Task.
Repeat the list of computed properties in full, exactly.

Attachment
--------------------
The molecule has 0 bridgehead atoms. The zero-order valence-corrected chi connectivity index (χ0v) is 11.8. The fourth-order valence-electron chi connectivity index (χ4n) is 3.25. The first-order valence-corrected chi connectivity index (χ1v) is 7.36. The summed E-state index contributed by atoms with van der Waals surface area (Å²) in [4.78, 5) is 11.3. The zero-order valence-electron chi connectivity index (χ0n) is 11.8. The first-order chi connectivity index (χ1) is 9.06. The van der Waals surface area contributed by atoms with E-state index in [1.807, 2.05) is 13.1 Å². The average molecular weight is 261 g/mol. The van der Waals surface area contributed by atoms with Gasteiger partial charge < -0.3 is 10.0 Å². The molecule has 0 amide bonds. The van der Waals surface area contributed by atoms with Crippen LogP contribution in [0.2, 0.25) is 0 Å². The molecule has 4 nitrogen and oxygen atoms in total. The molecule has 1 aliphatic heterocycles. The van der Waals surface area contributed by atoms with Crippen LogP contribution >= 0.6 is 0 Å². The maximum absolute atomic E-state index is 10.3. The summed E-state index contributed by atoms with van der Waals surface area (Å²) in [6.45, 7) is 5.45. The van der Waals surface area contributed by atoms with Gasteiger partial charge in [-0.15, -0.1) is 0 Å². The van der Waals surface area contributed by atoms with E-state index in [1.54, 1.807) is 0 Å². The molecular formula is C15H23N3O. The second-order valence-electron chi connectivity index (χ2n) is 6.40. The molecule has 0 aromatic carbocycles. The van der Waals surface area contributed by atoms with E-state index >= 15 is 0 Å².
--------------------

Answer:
The molecule has 0 bridgehead atoms. The zero-order valence-corrected chi connectivity index (χ0v) is 11.8. The fourth-order valence-electron chi connectivity index (χ4n) is 3.25. The first-order valence-corrected chi connectivity index (χ1v) is 7.36. The summed E-state index contributed by atoms with van der Waals surface area (Å²) in [4.78, 5) is 11.3. The zero-order valence-electron chi connectivity index (χ0n) is 11.8. The first-order chi connectivity index (χ1) is 9.06. The van der Waals surface area contributed by atoms with E-state index in [1.807, 2.05) is 13.1 Å². The average molecular weight is 261 g/mol. The van der Waals surface area contributed by atoms with Gasteiger partial charge < -0.3 is 10.0 Å². The molecule has 0 amide bonds. The van der Waals surface area contributed by atoms with Crippen LogP contribution in [0.2, 0.25) is 0 Å². The molecule has 4 nitrogen and oxygen atoms in total. The molecule has 1 aliphatic heterocycles. The van der Waals surface area contributed by atoms with Crippen LogP contribution >= 0.6 is 0 Å². The maximum absolute atomic E-state index is 10.3. The summed E-state index contributed by atoms with van der Waals surface area (Å²) in [6.45, 7) is 5.45. The van der Waals surface area contributed by atoms with Gasteiger partial charge in [-0.15, -0.1) is 0 Å². The van der Waals surface area contributed by atoms with E-state index in [1.54, 1.807) is 0 Å². The molecular formula is C15H23N3O. The second-order valence-electron chi connectivity index (χ2n) is 6.40. The molecule has 0 aromatic carbocycles. The van der Waals surface area contributed by atoms with E-state index >= 15 is 0 Å².